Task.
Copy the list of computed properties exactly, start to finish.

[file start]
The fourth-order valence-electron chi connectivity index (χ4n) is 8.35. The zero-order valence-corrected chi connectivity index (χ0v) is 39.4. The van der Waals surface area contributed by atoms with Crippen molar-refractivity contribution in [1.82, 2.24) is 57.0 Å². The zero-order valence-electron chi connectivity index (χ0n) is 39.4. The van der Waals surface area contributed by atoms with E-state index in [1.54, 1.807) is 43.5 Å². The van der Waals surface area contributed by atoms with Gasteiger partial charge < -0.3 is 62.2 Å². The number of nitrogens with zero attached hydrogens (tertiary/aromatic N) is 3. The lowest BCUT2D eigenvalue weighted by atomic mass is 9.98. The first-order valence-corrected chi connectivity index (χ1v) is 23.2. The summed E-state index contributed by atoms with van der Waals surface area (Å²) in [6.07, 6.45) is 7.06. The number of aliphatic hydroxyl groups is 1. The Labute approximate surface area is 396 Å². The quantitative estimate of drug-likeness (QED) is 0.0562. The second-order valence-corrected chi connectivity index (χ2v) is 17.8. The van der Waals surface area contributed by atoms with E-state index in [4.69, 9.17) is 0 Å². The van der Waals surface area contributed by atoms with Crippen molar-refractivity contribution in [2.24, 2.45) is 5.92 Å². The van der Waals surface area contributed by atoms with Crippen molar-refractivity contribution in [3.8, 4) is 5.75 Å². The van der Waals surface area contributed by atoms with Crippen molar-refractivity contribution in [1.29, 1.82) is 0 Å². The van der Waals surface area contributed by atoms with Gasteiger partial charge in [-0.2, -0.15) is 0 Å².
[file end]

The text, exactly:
The fourth-order valence-electron chi connectivity index (χ4n) is 8.35. The zero-order valence-corrected chi connectivity index (χ0v) is 39.4. The van der Waals surface area contributed by atoms with Crippen molar-refractivity contribution in [1.82, 2.24) is 57.0 Å². The zero-order valence-electron chi connectivity index (χ0n) is 39.4. The van der Waals surface area contributed by atoms with E-state index in [1.54, 1.807) is 43.5 Å². The van der Waals surface area contributed by atoms with Gasteiger partial charge < -0.3 is 62.2 Å². The number of nitrogens with zero attached hydrogens (tertiary/aromatic N) is 3. The lowest BCUT2D eigenvalue weighted by atomic mass is 9.98. The first-order valence-corrected chi connectivity index (χ1v) is 23.2. The summed E-state index contributed by atoms with van der Waals surface area (Å²) in [6.07, 6.45) is 7.06. The number of aliphatic hydroxyl groups is 1. The Labute approximate surface area is 396 Å². The quantitative estimate of drug-likeness (QED) is 0.0562. The second-order valence-corrected chi connectivity index (χ2v) is 17.8. The van der Waals surface area contributed by atoms with E-state index in [4.69, 9.17) is 0 Å². The van der Waals surface area contributed by atoms with Crippen molar-refractivity contribution in [2.24, 2.45) is 5.92 Å². The van der Waals surface area contributed by atoms with Crippen molar-refractivity contribution in [3.8, 4) is 5.75 Å². The van der Waals surface area contributed by atoms with Crippen molar-refractivity contribution in [1.29, 1.82) is 0 Å². The van der Waals surface area contributed by atoms with Gasteiger partial charge in [-0.2, -0.15) is 0 Å².